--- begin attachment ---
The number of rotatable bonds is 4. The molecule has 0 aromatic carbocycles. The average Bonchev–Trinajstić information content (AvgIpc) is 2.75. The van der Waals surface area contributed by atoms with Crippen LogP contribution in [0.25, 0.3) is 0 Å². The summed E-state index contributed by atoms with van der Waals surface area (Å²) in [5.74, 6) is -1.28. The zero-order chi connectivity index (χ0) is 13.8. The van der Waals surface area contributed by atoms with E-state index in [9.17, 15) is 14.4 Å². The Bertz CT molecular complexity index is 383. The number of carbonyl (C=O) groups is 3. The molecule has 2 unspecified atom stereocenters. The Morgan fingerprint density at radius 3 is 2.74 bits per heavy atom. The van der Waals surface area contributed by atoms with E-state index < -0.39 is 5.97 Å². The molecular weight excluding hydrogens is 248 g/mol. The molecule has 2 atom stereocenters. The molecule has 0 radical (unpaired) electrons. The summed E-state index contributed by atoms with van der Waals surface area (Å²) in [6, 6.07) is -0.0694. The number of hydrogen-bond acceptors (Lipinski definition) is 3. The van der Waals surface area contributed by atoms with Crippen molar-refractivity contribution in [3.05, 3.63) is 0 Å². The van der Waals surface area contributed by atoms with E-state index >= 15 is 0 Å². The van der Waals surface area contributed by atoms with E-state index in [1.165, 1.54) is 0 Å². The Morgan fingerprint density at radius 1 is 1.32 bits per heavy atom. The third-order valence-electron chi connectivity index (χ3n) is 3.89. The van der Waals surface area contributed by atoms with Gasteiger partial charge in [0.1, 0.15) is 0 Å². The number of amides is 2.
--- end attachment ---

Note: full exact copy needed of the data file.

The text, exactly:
The number of rotatable bonds is 4. The molecule has 0 aromatic carbocycles. The average Bonchev–Trinajstić information content (AvgIpc) is 2.75. The van der Waals surface area contributed by atoms with Crippen LogP contribution in [0.25, 0.3) is 0 Å². The summed E-state index contributed by atoms with van der Waals surface area (Å²) in [5.74, 6) is -1.28. The zero-order chi connectivity index (χ0) is 13.8. The van der Waals surface area contributed by atoms with E-state index in [9.17, 15) is 14.4 Å². The Bertz CT molecular complexity index is 383. The number of carbonyl (C=O) groups is 3. The molecule has 2 unspecified atom stereocenters. The Morgan fingerprint density at radius 3 is 2.74 bits per heavy atom. The van der Waals surface area contributed by atoms with E-state index < -0.39 is 5.97 Å². The molecular weight excluding hydrogens is 248 g/mol. The molecule has 2 atom stereocenters. The molecule has 0 radical (unpaired) electrons. The summed E-state index contributed by atoms with van der Waals surface area (Å²) in [6, 6.07) is -0.0694. The number of hydrogen-bond acceptors (Lipinski definition) is 3. The van der Waals surface area contributed by atoms with Crippen molar-refractivity contribution in [3.05, 3.63) is 0 Å². The van der Waals surface area contributed by atoms with E-state index >= 15 is 0 Å². The van der Waals surface area contributed by atoms with E-state index in [1.165, 1.54) is 0 Å². The Morgan fingerprint density at radius 1 is 1.32 bits per heavy atom. The third-order valence-electron chi connectivity index (χ3n) is 3.89. The van der Waals surface area contributed by atoms with Gasteiger partial charge in [0.1, 0.15) is 0 Å². The number of amides is 2.